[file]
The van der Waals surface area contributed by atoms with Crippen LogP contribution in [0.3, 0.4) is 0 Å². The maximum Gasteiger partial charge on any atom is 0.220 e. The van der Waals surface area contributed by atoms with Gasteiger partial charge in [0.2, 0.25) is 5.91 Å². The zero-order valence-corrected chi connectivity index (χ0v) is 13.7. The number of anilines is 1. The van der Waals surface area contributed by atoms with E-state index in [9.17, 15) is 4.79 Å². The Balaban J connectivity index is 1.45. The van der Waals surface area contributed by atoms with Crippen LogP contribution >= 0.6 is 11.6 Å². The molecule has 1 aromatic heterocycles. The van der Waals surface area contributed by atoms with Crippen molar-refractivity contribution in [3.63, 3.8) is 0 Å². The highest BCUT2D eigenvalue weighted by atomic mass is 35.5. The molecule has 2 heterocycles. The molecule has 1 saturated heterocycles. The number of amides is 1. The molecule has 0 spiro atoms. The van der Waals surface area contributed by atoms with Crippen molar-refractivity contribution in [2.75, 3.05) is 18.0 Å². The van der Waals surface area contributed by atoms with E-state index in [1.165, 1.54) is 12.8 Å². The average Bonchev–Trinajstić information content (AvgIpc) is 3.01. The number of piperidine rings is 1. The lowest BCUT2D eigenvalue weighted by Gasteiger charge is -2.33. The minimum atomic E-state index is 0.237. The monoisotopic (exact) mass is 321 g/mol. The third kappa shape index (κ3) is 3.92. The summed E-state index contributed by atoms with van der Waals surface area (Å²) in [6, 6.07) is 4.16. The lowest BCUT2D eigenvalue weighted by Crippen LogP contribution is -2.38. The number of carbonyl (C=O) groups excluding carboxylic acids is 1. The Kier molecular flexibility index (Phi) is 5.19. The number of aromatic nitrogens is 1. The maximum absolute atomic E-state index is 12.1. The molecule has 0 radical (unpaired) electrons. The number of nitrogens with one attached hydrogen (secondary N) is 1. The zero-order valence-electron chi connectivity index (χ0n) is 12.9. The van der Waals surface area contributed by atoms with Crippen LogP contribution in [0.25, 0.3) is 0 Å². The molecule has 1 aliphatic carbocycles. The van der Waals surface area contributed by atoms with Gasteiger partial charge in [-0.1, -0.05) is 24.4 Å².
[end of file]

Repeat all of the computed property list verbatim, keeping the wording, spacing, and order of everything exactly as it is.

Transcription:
The van der Waals surface area contributed by atoms with Crippen LogP contribution in [0.3, 0.4) is 0 Å². The maximum Gasteiger partial charge on any atom is 0.220 e. The van der Waals surface area contributed by atoms with Gasteiger partial charge in [0.2, 0.25) is 5.91 Å². The zero-order valence-corrected chi connectivity index (χ0v) is 13.7. The number of anilines is 1. The van der Waals surface area contributed by atoms with E-state index in [9.17, 15) is 4.79 Å². The Balaban J connectivity index is 1.45. The van der Waals surface area contributed by atoms with Crippen LogP contribution >= 0.6 is 11.6 Å². The molecule has 1 aromatic heterocycles. The van der Waals surface area contributed by atoms with Crippen molar-refractivity contribution in [3.63, 3.8) is 0 Å². The highest BCUT2D eigenvalue weighted by atomic mass is 35.5. The molecule has 2 heterocycles. The molecule has 1 saturated heterocycles. The number of amides is 1. The molecule has 0 spiro atoms. The van der Waals surface area contributed by atoms with Crippen molar-refractivity contribution in [2.75, 3.05) is 18.0 Å². The van der Waals surface area contributed by atoms with E-state index in [1.165, 1.54) is 12.8 Å². The average Bonchev–Trinajstić information content (AvgIpc) is 3.01. The number of piperidine rings is 1. The lowest BCUT2D eigenvalue weighted by Gasteiger charge is -2.33. The minimum atomic E-state index is 0.237. The monoisotopic (exact) mass is 321 g/mol. The third kappa shape index (κ3) is 3.92. The summed E-state index contributed by atoms with van der Waals surface area (Å²) in [6, 6.07) is 4.16. The lowest BCUT2D eigenvalue weighted by Crippen LogP contribution is -2.38. The number of carbonyl (C=O) groups excluding carboxylic acids is 1. The Kier molecular flexibility index (Phi) is 5.19. The number of aromatic nitrogens is 1. The maximum absolute atomic E-state index is 12.1. The molecule has 0 radical (unpaired) electrons. The number of nitrogens with one attached hydrogen (secondary N) is 1. The zero-order valence-electron chi connectivity index (χ0n) is 12.9. The van der Waals surface area contributed by atoms with Crippen LogP contribution in [0.25, 0.3) is 0 Å². The molecule has 1 aliphatic carbocycles. The van der Waals surface area contributed by atoms with Gasteiger partial charge in [-0.1, -0.05) is 24.4 Å².